Egg(s)

EGG(S). In OT בֵּיצִ֑ים, eggs; Deuteronomy 22:6, an injunction not to take a mother bird with her eggs, but the eggs only; Job 39:14 speaks of the ostrich leaving her eggs on the ground to be warmed by the sun; Isaiah 10:14 reports the boast of the king of Assyria that he will gather the wealth of the earth as one gathers eggs forsaken in a nest; 59:5 refers to reptiles’ eggs.

In the NT ὠ̂ον, egg; Luke 11:12 refers to the absurdity of thinking that a father would give a scorpion to a son who asked for an egg. Wild birds’ eggs were first gathered for food (Deut 22:6), then eggs of domesticated fowl (possibly, Isa 10:14). By NT times eggs of domesticated fowl were a staple of diet (Luke 11:12). A bird’s egg consists of the yolk, in which is the germ of life, surrounded by the white, an albuminous substance, and a calcareous shell which protects the contents yet can be broken by the chick when it is ready to emerge.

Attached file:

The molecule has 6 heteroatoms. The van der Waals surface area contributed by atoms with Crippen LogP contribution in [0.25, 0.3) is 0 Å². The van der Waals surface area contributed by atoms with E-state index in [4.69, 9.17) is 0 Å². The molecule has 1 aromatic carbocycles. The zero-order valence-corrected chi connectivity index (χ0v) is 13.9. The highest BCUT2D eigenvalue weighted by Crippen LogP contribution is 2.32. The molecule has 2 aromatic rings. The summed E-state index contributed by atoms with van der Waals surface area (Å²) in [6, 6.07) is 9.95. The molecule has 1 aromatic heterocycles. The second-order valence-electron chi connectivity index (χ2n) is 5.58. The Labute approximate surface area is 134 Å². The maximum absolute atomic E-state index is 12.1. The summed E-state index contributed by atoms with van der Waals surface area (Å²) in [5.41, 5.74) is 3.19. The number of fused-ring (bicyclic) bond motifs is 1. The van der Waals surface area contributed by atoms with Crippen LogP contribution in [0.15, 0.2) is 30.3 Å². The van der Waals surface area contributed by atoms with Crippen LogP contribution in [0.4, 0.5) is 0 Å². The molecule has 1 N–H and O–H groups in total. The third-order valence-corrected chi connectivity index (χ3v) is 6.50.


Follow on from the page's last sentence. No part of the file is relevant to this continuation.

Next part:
In Job 6:6 KJV, ASV, Moffatt tr. Heb. חַלָּמֽוּת, a plant with thick, slimy juice; purslane, as “white of an egg,” but ASVmg, RSV correct this. LXX guessed “empty words.” The word has always troubled interpreters.